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user interface copyright
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There have been several attempts, mostly by big US software
companies, to enforce patents and copyright on user
interfaces. Such legal action aims to restrict the use of
certain command languages or graphical user interfaces to
products from one software supplier. This is undesirable
because it either forces users to buy software from the
company whose interface they have learned or to learn more
than one interface. An analogy is often drawn with the user
interface of a car - the arrangement of pedals and steering
wheel etc. If each car manufacturer was forced to use a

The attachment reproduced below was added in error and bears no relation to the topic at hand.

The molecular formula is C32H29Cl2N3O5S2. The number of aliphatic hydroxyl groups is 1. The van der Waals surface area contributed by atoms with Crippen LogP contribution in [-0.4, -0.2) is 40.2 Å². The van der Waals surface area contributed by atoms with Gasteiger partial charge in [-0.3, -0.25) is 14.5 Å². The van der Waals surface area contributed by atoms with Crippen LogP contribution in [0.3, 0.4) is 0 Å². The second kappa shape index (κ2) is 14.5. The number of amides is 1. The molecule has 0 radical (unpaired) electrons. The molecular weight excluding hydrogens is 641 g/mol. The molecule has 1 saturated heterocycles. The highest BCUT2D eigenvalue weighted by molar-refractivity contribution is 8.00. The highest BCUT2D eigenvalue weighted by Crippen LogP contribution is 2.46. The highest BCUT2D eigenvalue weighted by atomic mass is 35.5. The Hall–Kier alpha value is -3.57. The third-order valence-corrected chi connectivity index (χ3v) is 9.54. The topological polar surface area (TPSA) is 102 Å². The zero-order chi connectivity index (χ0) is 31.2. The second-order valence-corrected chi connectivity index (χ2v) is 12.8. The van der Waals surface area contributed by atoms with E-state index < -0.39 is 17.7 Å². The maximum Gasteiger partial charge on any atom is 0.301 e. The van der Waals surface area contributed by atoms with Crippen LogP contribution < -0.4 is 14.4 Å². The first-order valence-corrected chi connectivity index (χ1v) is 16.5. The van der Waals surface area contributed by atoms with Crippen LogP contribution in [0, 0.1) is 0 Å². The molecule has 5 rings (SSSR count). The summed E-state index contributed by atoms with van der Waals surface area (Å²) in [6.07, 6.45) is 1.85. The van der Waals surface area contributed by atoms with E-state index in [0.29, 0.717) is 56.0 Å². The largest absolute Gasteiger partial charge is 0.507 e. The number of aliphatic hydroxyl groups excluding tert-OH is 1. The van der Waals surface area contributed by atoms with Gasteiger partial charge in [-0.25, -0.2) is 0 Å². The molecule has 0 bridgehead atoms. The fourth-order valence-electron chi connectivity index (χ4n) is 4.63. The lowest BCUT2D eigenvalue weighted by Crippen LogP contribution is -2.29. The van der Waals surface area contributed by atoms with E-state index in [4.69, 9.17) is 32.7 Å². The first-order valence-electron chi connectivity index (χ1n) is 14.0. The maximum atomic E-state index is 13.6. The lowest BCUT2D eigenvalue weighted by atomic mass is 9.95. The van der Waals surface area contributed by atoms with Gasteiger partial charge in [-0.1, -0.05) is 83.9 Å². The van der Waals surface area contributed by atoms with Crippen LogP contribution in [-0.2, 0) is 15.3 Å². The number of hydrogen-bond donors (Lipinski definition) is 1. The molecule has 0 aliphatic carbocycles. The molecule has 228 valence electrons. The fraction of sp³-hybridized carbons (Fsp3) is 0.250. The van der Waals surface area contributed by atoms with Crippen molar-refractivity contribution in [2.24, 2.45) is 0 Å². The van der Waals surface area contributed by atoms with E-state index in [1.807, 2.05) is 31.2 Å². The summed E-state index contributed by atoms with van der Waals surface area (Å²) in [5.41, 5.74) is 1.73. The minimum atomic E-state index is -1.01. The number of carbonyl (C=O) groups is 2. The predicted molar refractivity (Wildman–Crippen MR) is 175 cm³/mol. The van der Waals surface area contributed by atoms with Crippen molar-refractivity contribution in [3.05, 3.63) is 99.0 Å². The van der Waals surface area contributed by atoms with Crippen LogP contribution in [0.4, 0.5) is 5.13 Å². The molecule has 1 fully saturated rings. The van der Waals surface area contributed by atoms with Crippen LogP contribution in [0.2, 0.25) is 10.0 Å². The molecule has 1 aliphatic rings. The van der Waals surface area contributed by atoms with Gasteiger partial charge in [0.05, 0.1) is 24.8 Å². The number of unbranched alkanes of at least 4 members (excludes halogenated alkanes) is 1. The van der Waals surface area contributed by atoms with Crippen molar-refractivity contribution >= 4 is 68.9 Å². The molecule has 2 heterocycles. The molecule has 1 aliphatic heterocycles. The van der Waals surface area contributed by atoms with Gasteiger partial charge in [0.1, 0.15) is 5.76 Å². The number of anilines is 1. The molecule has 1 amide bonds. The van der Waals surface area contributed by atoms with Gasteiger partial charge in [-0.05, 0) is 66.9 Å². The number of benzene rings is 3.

different interface this would be very bad for car users.
Following a non-jury trial, which began in early January 1987,
a federal judge ruled on 28 June 1990 that keyboard commands
and on-screen images produced by Lotus DevelopmentCorporation's popular 1-2-3 spreadsheet are protected by
subcontractor Stephenson Software Ltd. who lost the case,
argued that the copyright applies only to the inner workings
of the software. US District Judge Robert Keeton wrote that
"The user interface of 1-2-3 is its most unique element and is
the aspect that has made 1-2-3 so popular. That defendants
went to such trouble to copy that element is a testament to
its substantiality". Defence attorneys had argued that the
Lotus commands represented "instructions for a machine rather
than the expression of an idea".